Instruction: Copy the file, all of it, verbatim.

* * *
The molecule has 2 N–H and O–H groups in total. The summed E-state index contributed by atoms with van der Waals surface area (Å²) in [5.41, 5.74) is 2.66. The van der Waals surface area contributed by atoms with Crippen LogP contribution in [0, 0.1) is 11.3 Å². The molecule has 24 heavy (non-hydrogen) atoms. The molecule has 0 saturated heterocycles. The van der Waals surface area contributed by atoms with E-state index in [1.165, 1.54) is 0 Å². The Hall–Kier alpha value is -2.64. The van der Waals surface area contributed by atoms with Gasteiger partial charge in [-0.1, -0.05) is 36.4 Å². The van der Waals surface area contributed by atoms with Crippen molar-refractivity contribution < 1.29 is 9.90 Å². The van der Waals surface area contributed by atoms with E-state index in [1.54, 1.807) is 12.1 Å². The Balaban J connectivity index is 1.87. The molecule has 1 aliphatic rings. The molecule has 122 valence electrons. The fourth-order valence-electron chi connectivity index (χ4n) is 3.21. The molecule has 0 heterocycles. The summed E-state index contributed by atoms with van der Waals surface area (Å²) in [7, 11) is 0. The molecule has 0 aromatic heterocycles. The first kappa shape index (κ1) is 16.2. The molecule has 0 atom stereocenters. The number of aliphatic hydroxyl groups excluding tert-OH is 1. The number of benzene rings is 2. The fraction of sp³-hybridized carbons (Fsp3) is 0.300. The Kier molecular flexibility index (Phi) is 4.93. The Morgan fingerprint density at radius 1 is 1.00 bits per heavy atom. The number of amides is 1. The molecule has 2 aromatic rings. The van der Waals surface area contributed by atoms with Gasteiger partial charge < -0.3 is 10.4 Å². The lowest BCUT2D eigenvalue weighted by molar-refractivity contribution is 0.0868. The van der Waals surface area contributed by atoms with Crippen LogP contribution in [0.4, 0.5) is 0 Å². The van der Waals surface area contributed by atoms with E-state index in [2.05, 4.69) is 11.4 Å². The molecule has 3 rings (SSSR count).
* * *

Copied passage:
The molecule has 2 N–H and O–H groups in total. The summed E-state index contributed by atoms with van der Waals surface area (Å²) in [5.41, 5.74) is 2.66. The van der Waals surface area contributed by atoms with Crippen LogP contribution in [0, 0.1) is 11.3 Å². The molecule has 24 heavy (non-hydrogen) atoms. The molecule has 0 saturated heterocycles. The van der Waals surface area contributed by atoms with E-state index in [1.165, 1.54) is 0 Å². The Hall–Kier alpha value is -2.64. The van der Waals surface area contributed by atoms with Gasteiger partial charge in [-0.1, -0.05) is 36.4 Å². The van der Waals surface area contributed by atoms with Crippen molar-refractivity contribution < 1.29 is 9.90 Å². The van der Waals surface area contributed by atoms with E-state index in [1.54, 1.807) is 12.1 Å². The Balaban J connectivity index is 1.87. The molecule has 1 aliphatic rings. The molecule has 122 valence electrons. The fourth-order valence-electron chi connectivity index (χ4n) is 3.21. The molecule has 0 heterocycles. The summed E-state index contributed by atoms with van der Waals surface area (Å²) in [7, 11) is 0. The molecule has 0 aromatic heterocycles. The first kappa shape index (κ1) is 16.2. The molecule has 0 atom stereocenters. The number of aliphatic hydroxyl groups excluding tert-OH is 1. The number of benzene rings is 2. The fraction of sp³-hybridized carbons (Fsp3) is 0.300. The Kier molecular flexibility index (Phi) is 4.93. The Morgan fingerprint density at radius 1 is 1.00 bits per heavy atom. The number of amides is 1. The molecule has 2 aromatic rings. The van der Waals surface area contributed by atoms with Gasteiger partial charge < -0.3 is 10.4 Å². The lowest BCUT2D eigenvalue weighted by molar-refractivity contribution is 0.0868. The van der Waals surface area contributed by atoms with Crippen LogP contribution in [0.4, 0.5) is 0 Å². The van der Waals surface area contributed by atoms with E-state index in [2.05, 4.69) is 11.4 Å². The molecule has 3 rings (SSSR count).